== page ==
Friday 17th November 2017,
The Transcript

The New York Times’ mistake brings attention to diversity issue

By Gopika Nair, Editor-in-Chief

That flimsy, yellow square blanketing your McDonald’s burger patty? It’s supposed to be there, despite how unnatural it may look.

But everyone knows that.

The “blobs” in your bubble tea, on the other hand? A much stranger concept, at least according to a recent article published in the The New York Times’ entrepreneurship section on Aug. 16. The original headline, the one that appeared in print, read, “The Blobs in Your Tea? They’re Supposed to Be There.”

Writing headlines isn’t everyone’s forte—I get it, no judgement—but the Times’ initial headline warrants a brash question.  Did anyone in the history of ever actually wonder whether the black tapioca pearls in bubble tea were inedible?

Despite the questionable headline, the article brought attention to a much larger issue.

Frank Shyong, a reporter for the Los Angeles Times, tweeted, “This NYT boba piece, despite being comically late and breathtakingly stupid, is exactly why we need diverse newsrooms.”

Backlash over the article prompted the Times to change its headline. This time, the title was, “Bubble Tea, Long a Niche Favorite, Goes Mainstream in the U.S.” An improvement on the first headline, but the revised version carries the implication that bubble tea has only just gone mainstream, which people were quick to point out.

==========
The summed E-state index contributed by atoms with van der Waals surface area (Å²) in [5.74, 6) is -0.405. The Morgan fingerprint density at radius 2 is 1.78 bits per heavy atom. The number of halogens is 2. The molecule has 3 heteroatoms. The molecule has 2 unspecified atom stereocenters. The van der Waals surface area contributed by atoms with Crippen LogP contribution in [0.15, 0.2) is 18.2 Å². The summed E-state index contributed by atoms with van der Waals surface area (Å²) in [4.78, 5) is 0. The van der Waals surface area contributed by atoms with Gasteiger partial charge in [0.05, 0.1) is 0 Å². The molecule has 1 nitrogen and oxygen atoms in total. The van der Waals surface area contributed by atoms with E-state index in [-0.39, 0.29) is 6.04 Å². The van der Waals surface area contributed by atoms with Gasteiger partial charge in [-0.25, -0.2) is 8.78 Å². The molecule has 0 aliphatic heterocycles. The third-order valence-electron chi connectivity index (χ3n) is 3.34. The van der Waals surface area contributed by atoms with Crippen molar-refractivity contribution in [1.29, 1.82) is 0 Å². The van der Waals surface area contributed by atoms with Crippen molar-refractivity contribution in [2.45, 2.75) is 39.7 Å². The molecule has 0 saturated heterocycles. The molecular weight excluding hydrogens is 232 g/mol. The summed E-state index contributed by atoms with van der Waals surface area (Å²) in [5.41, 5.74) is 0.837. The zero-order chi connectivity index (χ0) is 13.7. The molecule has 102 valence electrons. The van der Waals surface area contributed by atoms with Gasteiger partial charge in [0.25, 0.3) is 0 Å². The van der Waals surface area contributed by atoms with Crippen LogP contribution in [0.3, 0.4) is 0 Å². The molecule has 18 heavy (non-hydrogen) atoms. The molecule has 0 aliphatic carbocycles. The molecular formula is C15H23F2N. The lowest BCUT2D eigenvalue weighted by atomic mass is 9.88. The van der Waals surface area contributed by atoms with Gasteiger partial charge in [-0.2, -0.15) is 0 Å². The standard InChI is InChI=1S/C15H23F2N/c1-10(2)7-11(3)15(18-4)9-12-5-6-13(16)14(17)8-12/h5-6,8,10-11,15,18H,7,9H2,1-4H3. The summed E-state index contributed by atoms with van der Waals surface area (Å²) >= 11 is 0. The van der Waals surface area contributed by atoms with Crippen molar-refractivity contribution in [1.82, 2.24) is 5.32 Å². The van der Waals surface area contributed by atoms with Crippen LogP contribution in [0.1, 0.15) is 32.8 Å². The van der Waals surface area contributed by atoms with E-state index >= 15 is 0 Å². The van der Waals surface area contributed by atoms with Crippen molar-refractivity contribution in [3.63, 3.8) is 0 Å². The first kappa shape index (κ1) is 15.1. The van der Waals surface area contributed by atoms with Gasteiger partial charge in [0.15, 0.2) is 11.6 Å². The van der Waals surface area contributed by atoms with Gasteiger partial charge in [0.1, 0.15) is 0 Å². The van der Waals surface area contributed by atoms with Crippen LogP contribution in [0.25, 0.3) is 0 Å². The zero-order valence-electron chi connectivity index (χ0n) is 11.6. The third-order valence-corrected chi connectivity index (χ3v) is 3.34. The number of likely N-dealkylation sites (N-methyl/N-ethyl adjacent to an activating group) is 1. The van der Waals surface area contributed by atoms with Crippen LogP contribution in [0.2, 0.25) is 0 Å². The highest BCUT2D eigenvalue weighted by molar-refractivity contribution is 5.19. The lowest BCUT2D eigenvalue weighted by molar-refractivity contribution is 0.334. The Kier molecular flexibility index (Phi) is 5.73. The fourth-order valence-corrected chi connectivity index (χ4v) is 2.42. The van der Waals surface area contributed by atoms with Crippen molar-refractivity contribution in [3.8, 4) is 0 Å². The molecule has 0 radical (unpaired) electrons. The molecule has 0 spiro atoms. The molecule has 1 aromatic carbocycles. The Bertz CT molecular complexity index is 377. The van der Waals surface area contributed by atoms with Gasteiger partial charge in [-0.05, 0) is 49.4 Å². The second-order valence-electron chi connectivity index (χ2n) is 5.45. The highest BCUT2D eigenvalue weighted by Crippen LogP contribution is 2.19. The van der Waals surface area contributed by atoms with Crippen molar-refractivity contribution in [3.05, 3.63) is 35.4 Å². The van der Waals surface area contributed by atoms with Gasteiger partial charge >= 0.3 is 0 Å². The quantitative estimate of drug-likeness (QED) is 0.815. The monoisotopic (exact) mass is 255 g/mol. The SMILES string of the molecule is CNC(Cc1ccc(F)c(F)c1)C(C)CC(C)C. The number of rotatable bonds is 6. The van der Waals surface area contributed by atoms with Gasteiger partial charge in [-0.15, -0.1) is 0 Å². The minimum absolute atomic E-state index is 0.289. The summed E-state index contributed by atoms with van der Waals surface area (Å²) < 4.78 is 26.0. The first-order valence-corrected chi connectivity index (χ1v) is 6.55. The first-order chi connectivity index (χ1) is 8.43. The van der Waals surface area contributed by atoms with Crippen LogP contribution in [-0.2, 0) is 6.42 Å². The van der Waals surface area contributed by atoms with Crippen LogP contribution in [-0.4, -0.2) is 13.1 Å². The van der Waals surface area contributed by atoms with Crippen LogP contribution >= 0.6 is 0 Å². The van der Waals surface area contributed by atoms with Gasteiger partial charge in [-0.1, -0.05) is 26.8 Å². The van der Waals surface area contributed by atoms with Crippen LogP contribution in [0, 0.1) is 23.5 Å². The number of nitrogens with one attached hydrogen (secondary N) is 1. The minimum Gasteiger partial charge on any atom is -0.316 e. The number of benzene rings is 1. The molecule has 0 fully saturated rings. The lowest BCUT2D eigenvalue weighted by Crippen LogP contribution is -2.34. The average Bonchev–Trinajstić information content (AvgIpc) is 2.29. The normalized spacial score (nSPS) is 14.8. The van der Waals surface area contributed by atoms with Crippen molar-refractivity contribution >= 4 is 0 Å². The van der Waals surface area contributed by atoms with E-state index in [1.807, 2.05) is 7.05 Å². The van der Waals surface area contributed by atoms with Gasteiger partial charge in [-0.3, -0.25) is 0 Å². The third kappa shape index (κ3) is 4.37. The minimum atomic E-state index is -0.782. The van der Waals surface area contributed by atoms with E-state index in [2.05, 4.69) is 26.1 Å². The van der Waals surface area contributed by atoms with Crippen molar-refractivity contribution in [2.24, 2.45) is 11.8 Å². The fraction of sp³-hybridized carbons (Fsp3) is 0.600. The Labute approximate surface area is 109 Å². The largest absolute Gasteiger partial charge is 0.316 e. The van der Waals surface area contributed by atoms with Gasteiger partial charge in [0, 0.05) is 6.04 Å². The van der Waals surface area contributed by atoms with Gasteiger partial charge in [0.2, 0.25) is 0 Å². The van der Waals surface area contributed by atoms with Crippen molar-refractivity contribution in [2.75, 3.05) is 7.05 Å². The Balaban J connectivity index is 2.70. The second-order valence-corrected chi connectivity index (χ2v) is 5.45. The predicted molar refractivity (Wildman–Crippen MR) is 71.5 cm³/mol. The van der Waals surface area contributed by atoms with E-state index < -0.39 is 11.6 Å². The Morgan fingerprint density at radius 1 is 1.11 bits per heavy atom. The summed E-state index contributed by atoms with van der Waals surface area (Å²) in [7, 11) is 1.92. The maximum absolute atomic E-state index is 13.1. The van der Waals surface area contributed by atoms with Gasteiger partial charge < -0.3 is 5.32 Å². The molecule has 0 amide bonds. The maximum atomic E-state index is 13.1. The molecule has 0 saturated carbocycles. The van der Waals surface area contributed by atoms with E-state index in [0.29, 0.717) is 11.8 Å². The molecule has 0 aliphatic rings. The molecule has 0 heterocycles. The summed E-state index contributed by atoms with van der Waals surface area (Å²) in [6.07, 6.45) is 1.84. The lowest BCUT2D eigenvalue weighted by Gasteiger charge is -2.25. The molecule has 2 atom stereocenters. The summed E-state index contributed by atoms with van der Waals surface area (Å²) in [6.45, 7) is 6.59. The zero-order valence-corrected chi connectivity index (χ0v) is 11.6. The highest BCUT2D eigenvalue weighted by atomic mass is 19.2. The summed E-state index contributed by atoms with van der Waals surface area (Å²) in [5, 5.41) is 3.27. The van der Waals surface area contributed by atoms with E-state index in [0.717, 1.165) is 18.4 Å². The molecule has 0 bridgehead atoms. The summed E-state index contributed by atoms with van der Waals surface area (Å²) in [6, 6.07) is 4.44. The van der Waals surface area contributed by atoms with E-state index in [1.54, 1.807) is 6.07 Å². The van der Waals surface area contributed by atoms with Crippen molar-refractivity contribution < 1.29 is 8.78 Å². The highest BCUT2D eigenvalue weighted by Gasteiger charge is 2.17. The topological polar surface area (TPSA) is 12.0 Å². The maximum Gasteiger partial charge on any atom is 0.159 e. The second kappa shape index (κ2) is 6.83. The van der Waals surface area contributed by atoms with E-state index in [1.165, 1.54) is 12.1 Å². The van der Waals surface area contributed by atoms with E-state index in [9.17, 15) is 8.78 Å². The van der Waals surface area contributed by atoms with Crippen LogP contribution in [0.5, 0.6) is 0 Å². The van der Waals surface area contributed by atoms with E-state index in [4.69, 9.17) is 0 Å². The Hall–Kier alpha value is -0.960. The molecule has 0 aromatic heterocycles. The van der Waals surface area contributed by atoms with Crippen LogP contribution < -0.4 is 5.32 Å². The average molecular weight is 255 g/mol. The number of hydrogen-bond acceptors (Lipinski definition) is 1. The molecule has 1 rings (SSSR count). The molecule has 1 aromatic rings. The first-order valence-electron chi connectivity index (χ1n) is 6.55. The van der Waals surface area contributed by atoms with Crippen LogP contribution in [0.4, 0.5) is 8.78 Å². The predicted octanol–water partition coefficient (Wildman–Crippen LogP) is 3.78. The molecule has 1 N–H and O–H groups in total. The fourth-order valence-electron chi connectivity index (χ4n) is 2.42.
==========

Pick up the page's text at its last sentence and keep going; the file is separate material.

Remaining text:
Julia Wong, reporter for The Guardian U.S., tweeted, “Does anyone who works for the New York Times live in New York?”

For the final time, the Times changed the article’s headline, which now reads, “Bubble Tea Purveyors Continue to Grow Along With Drink’s Popularity.” But it wasn’t just the headlines that drew criticism from the readers; the original article itself described the drink in a manner that made it seem odd and exotic.

Times’ business editor Ellen Pollock addressed the criticisms the article drew, chief among the statements being, “readers thought we described the drink, which was created in Taiwan, as strange and alien, and especially took us to task for the use of the word ‘blobs.’”

One reader, Bo Hee Kim, was quoted in the editor’s note as saying, “The language used in this article, from ‘exotic’ to ‘Far East’ and the unappealing nature of the word ‘blob’ to describe a drink well-known to many Asian and Asian-Americans unintentionally alienates this population from reading this article.”

Noting readers’ complaints, the Times revised the language used in the article. Changes were made, mistakes were addressed, but the harm was done.

Whether people like it or not, the U.S. is an amalgamation of different cultures. Now more than ever, different perspectives matter, be it in the media we consume or the media we create.

The news media, especially internationally-recognized publications such as the New York Times, have to take caution not to alienate or exoticize things that aren’t American.

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